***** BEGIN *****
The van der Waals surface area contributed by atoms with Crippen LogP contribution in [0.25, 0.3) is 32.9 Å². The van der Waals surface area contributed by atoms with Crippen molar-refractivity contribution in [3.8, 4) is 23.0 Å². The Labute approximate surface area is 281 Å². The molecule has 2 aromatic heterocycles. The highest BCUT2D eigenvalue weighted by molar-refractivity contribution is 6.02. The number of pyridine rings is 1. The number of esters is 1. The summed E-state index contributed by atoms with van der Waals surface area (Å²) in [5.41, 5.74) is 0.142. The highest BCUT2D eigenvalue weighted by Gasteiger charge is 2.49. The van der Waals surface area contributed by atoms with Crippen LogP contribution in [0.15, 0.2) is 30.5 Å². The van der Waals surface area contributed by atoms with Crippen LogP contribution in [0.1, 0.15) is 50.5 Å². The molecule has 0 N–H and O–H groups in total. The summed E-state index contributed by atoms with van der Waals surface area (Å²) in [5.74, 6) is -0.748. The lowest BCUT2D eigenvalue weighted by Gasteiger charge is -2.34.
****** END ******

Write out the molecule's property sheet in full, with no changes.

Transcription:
The van der Waals surface area contributed by atoms with Crippen LogP contribution in [0.25, 0.3) is 32.9 Å². The van der Waals surface area contributed by atoms with Crippen molar-refractivity contribution in [3.8, 4) is 23.0 Å². The Labute approximate surface area is 281 Å². The molecule has 2 aromatic heterocycles. The highest BCUT2D eigenvalue weighted by molar-refractivity contribution is 6.02. The number of pyridine rings is 1. The number of esters is 1. The summed E-state index contributed by atoms with van der Waals surface area (Å²) in [5.41, 5.74) is 0.142. The highest BCUT2D eigenvalue weighted by Gasteiger charge is 2.49. The van der Waals surface area contributed by atoms with Crippen LogP contribution in [0.15, 0.2) is 30.5 Å². The van der Waals surface area contributed by atoms with Crippen LogP contribution in [0.1, 0.15) is 50.5 Å². The molecule has 0 N–H and O–H groups in total. The summed E-state index contributed by atoms with van der Waals surface area (Å²) in [5.74, 6) is -0.748. The lowest BCUT2D eigenvalue weighted by Gasteiger charge is -2.34.